Sign up free for 107 curated examples

Thanksgiving Content Strategy

Here are four email strategies that can help you ace your Thanksgiving email planning.

Let culture guide you, but also look at the data

Thanksgiving Day is associated with family gatherings and the religious (but non-denominational) aspect of giving thanks. That distinguishes it from Black Friday and Cyber Monday, where the focus is squarely on scoring deals.

That’s the cultural. Now, consider the data part. Analyze historical traffic and email data from your last Thanksgiving Day to understand what your audience is doing.

Did they click on your emails and browse or buy? Did open rate meet expectations but not click rate? That signals high interest but low intent.

Thanksgiving is still emerging as a shopping holiday. Summarize the insights you draw from your analysis to show how Thanksgiving email activity and shopping behavior reflect or differ from the days that follow to help others on your team understand what’s going on and to avoid making disastrous tactical decisions.

Remember the "thanks" in Thanksgiving

Don’t overlook the chance to say, “Thank you,” even if your Thanksgiving emails are all about deals and discounts. Dedicate one email out of your Thanksgiving-weekend plan to thank customers and wish them a happy holiday.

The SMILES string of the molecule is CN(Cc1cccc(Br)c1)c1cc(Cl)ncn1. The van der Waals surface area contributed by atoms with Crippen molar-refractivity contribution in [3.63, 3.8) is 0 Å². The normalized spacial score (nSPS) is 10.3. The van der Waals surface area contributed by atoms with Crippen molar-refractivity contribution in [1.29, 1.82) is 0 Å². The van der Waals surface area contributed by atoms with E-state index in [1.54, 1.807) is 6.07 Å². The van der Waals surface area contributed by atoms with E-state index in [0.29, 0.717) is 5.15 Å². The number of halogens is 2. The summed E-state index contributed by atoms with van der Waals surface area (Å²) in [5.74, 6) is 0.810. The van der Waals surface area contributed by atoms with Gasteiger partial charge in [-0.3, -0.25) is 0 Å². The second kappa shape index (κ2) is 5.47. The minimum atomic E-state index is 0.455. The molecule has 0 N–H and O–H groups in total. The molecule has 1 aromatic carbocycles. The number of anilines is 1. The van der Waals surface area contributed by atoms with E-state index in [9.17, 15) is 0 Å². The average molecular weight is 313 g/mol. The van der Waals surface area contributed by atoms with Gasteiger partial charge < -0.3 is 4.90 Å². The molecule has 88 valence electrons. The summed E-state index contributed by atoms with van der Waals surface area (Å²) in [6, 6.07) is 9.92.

You can send only a Thanksgiving greeting, with no promotional content, or attach a greeting to your standard promotional email. Use the next strategy to decide which approach you should take.

Move “lean back” browsers to “lean forward” buyers

Knowing your data can help you decide what kind of promo to send. Let’s say your brand sends only a nonpromotional “thank you” email on Thanksgiving. But, your data shows your customers browse and buy in sizable numbers on Thanksgiving. Not including an offer could mean you’re losing out on sales.

Consider A/B testing your Thanksgiving email. Send a nonpromotional “thank you” email to half and a similar message with a promotion attached as a secondary message. (See the email examples above for some steal-worthy ideas.) Use the results in your Thanksgiving plan for next year.

Note: Analyze the impact a Thanksgiving offer might have across the five-day weekend to determine whether it poaches sales from the rest of the long weekend.

Increase visibility for more clicks

As with Black Friday and Cyber Monday, Thanksgiving Day email volume can flood inboxes. An early-morning email could get lost in the shuffle, while a late-afternoon message could miss the activity window after things settle down.

If you send a promotional campaign in the morning, consider resending it in the afternoon to those who didn’t open or click the first time around. Revise the subject line, especially if the original one was time-sensitive.

However, know that everybody else is tacking “Last Chance!” and “Final Hours!” onto their emails. So. look for another way to stand out.